It's not a technqiue issue. It's the width of your bars.

    BB

  8. #8
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    Quote Originally Posted by BruceBrown View Post
    I'll take the other side of the bar width argument as a 6'4" XC racer on courses that are tree lined and narrow. I've found 640 - 660mm width to be the golden width for getting through the trees, bike handling and solving the issue of tree banging. Your bars at 700mm plus the extra width of the Ergon (not sure how much that may or may not have added) puts you at a disadvantage for flying through tree lined singeltrack. Even with my 660mm bars, the rubber grips I use add an additional 5mm on each side so the total width is 670mm. And my 640mm bars are 650mm with their rubber grips installed. Could be, with your Ergons, your 700m bar is more like 710mm. Measure the width and you'll know for certain.

    Such a wide bar is not a problem if you ride on the moon (desert states), but it is if you ride in other areas. Wide bars are also not a problem if speed and dicing through tight, tree lined singletrack in a competitve racing environment is not your bag. Your original post sounds like you would like to fly through the tight stuff a bit more than you are currently doing.

    You could easily trim your bars down a bit at a time to get a width that you like, provides good handling, and gets you through the tight stuff without banging into the side. Whether it is 5mm on each side you cut off as a starting point, or more - see how that does. If it's not enough, knock off another 5mm on each side until you find that perfect solution for you - and only you.

    It's not a technqiue issue. It's the width of your bars.

    BB
    XC verse all mountain. Two different disciplines within the same sport. Fit your bike and your bars to your riding area. I completely destroyed my left elbow trying to ride a long stemmed, narrow barred XC hard tail on a rocky tech ride a few years back.

  9. #9
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    I have been mountain biking for a long time now and when I started narrow bars (under 600mm) were normal. I have ridden most bar widths over the years. on my last all mountain bike I had 785 mm bars and yes I did hit tree from time to time it was not all that common. you have to learn to thread your bars through the tight spots on the trails. with time you can learn to do that at speed as well. That being said I do believe that wide bars in the 780mm range are a bit too wide for XC riding and I feel that the 700mm range is right for us bigger guys (6'4" myself).

    Give yourself more time ridding offroad and I think you will end up liking your current handlebars.
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  10. #10
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    Since you know that there is enough room, you just need more trail time and get more confident on your bike.

    The trail I frequent has many different routes, and when I was on those trails for the first time, I had to walk through several tree lines to see if my bars would fit (Raceface Turbine, 725mm with Odi clamps). Some of them had barely enough room (about 2 inches on both sides), and I just have to slow down and be more precise when passing those trees.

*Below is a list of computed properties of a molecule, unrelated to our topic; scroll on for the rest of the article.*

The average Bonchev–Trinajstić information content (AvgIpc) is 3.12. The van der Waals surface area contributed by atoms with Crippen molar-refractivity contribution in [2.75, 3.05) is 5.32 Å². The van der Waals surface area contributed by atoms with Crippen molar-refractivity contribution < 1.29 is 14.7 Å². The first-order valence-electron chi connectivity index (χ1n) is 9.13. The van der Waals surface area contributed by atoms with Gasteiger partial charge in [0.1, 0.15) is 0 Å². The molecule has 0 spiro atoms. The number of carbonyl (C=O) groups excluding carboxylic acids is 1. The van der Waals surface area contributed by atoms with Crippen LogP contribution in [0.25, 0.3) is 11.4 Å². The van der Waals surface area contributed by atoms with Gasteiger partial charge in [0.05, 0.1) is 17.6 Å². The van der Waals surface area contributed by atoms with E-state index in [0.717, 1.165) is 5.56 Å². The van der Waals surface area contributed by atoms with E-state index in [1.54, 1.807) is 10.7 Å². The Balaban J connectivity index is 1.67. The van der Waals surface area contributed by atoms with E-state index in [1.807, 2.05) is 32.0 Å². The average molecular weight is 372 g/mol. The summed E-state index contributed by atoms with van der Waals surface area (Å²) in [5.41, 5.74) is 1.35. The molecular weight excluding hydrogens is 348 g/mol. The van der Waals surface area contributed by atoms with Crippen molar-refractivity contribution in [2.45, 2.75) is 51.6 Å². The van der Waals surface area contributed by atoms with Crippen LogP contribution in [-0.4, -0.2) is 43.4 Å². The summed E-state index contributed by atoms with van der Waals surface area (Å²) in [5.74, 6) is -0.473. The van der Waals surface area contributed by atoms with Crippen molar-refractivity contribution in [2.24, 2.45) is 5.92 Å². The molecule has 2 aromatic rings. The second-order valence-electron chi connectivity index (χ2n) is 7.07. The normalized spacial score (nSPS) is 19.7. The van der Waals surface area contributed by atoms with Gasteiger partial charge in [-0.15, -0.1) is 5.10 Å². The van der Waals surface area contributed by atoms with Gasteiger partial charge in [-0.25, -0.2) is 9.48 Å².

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  11. #11
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    Quote Originally Posted by BruceBrown View Post
    I'll take the other side of the bar width argument as a 6'4" XC racer on courses that are tree lined and narrow. I've found 640 - 660mm width to be the golden width for getting through the trees, bike handling and solving the issue of tree banging.
    It's not a technqiue issue. It's the width of your bars.
    I have ridden mountain bikes in several countries, where I have found trees to grow both closer together and further apart than 660mm.

    Ride what is comfortable for your shoulders and learn to handle your bike to suit you. This has to be the mantra for the big and tall who are at the outer edges of what is made. Be comfortable first.

  12. #12
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    I live and ride in Northern California and I have 750mm bars on my Mojo HD. Over the years I have only caught the end of the bar on a tree one time. I would not give up the control or the comfort of the wider bar for the possibility of not scraping the tree that one time. Once you try the wider bars and feel your arms come away from your chest and you feel how easier it is to breathe and the gain in control you will not go back to the narrower bars. My 2 cents.

  13. #13
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    Go for the bar thats most comfortable for YOU!
    Then more riding time to become more agile on those narrow tracks..

  14. #14
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    Just close your eyes and blast through!! That has worked for me roughly 40% of the time.

  15. #15
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    Quote Originally Posted by Nate3510 View Post
    Once you try the wider bars and feel your arms come away from your chest and you feel how easier it is to breathe and the gain in control you will not go back to the narrower bars. My 2 cents.
    How are riders and racers on road bikes able to breathe so easily with narrow drop bars?

  16. #16
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    Quote Originally Posted by BruceBrown View Post
    How are riders and racers on road bikes able to breathe so easily with narrow drop bars?
    They could breathe easier if they got their hands further apart. Sacrifice some lung function for aerodynamics, which isn't usually an issue for the casual mountain biker.